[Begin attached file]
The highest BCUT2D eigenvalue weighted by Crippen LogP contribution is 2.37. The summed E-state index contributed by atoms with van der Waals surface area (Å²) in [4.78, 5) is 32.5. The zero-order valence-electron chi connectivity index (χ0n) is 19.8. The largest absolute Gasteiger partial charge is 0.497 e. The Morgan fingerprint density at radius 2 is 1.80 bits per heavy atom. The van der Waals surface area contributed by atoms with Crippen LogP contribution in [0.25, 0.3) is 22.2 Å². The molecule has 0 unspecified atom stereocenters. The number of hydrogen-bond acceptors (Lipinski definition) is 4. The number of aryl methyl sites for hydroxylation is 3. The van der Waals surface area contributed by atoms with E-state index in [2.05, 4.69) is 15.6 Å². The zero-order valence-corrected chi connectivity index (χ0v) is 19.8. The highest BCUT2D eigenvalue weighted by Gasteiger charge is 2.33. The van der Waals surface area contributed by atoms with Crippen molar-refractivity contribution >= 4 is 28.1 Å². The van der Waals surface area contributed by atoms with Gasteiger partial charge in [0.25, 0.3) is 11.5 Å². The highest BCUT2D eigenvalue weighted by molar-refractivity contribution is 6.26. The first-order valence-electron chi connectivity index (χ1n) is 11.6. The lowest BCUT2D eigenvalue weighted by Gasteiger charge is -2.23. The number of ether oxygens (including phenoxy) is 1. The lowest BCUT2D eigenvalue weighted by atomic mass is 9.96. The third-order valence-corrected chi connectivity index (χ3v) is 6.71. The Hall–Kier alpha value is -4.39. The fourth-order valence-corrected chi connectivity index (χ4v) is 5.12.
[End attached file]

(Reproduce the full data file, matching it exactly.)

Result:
The highest BCUT2D eigenvalue weighted by Crippen LogP contribution is 2.37. The summed E-state index contributed by atoms with van der Waals surface area (Å²) in [4.78, 5) is 32.5. The zero-order valence-electron chi connectivity index (χ0n) is 19.8. The largest absolute Gasteiger partial charge is 0.497 e. The Morgan fingerprint density at radius 2 is 1.80 bits per heavy atom. The van der Waals surface area contributed by atoms with Crippen LogP contribution in [0.25, 0.3) is 22.2 Å². The molecule has 0 unspecified atom stereocenters. The number of hydrogen-bond acceptors (Lipinski definition) is 4. The number of aryl methyl sites for hydroxylation is 3. The van der Waals surface area contributed by atoms with E-state index in [2.05, 4.69) is 15.6 Å². The zero-order valence-corrected chi connectivity index (χ0v) is 19.8. The highest BCUT2D eigenvalue weighted by Gasteiger charge is 2.33. The van der Waals surface area contributed by atoms with Crippen molar-refractivity contribution >= 4 is 28.1 Å². The van der Waals surface area contributed by atoms with Gasteiger partial charge in [0.25, 0.3) is 11.5 Å². The highest BCUT2D eigenvalue weighted by molar-refractivity contribution is 6.26. The first-order valence-electron chi connectivity index (χ1n) is 11.6. The lowest BCUT2D eigenvalue weighted by Gasteiger charge is -2.23. The number of ether oxygens (including phenoxy) is 1. The lowest BCUT2D eigenvalue weighted by atomic mass is 9.96. The third-order valence-corrected chi connectivity index (χ3v) is 6.71. The Hall–Kier alpha value is -4.39. The fourth-order valence-corrected chi connectivity index (χ4v) is 5.12.